I learned that Mark Mothersbaugh had taken his considerable musical skill and built the Mutato music empire from the cool circular building in Sunset Plaza, making music for innumerable movies, TV shows, and commercial interests. Along with his brother Bob (guitarist brother of Mark) and Gerald, they comprise the three remaining original players. The fantastic drummer Josh Freese (who also plays with Sting and played with Guns and Roses in the Chinese Democracy album years) played in place of the late great Alan Myers, and Josh Hager played in place of the fine keyboard and guitar player, late original member Bob Casale (brother of Gerald).
Man, they just killed. I liken them to an American Kraftwerk – iconic early synthesists and early experimental-art-film guys who innovatively combined visuals with their music early on. The set visited quite a few eras: “Gates of Steel” and “Whip It” from Freedom of Choice, “Secret Agent Man”, “Uncontrollable Urge”, and the classic social commentary and sarcasm of “Mongoloid”. Playing with righteous but controlled anger, in the sad realization that their half-joking “De-evolution” premise might have actually come to pass in modern culture, the guys put on probably the most energetic, compelling, and informed set of the day.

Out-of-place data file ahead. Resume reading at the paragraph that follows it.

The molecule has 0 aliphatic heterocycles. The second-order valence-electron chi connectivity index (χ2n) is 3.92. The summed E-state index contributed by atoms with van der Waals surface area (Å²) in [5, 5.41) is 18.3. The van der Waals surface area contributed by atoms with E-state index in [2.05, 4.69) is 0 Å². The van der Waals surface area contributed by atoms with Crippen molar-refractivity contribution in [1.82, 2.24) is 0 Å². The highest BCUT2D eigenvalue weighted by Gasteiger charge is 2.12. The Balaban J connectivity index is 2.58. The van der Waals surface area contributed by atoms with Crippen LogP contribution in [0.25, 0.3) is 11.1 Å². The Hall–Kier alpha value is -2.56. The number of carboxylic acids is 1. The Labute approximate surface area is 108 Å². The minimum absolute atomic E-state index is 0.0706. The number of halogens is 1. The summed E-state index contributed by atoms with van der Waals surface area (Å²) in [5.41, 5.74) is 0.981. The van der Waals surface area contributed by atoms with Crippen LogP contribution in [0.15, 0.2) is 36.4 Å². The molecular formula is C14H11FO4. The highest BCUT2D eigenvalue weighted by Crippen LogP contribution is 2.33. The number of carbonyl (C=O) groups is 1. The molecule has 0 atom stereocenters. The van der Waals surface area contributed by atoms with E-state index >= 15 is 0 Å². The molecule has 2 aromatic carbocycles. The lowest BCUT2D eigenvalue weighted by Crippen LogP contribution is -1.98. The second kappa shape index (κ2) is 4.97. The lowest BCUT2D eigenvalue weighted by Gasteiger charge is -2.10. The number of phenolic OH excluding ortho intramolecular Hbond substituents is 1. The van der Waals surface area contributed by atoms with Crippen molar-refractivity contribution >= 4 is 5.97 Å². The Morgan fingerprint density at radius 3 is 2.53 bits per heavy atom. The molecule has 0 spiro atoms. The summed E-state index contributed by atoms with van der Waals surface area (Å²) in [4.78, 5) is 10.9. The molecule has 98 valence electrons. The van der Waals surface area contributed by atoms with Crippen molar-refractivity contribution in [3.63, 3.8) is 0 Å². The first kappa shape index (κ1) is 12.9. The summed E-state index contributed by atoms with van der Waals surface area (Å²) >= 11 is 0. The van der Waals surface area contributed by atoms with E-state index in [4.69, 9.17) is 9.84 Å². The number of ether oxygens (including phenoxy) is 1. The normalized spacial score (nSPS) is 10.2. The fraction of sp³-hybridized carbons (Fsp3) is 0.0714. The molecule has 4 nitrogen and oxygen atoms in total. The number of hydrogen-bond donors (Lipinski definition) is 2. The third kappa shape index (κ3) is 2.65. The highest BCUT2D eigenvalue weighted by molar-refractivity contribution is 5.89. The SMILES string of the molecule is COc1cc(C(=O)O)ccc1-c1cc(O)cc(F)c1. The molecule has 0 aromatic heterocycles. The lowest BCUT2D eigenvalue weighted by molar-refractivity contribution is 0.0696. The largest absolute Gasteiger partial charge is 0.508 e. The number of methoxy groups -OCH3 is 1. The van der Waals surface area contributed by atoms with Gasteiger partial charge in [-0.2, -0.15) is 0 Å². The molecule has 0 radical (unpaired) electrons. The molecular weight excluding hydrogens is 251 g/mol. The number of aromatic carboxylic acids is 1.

After Devo, the energy domes left the area, giving way to a sea of black goth gear and eye make up. The original kings of British goth were to take the stage. The historical import of this band to the goth scene (which included spinoff groups Love and Rockets and Tones on Tail amongst others after their first breakup in 1983) cannot be overestimated. Their emergence amongst like-minded dark visionaries Joy Division, Pere Ubu, and Cabaret Voltaire secures their bona fides in the genre. And, this represented another of their sometimes-star-crossed reunions. The band started with the unmistakable distorted bass of “Double Dare” from their debut In A Flat Field, with singer Peter Murphy offstage singing in close-up into a camera. His image and that of the band remained in black and white on the giant screens for most of the set, an effective and arresting visual component to the music. Straddling the line between tribal and industrial, one can hear the seeds of Nine Inch Nails, Coal Chamber and countless other bands from Tool to Soundgarden that list them as influences. Daniel Ash’s cool-primitive guitar work, with signature slashing feedback, was astounding. And when they hit their classic, “Bela Lugosi is Dead”, the crowd swooned and teared up – as is fit for a goth band, their fans churning within, in beautiful dark withdrawn angsty splendor. It was wild.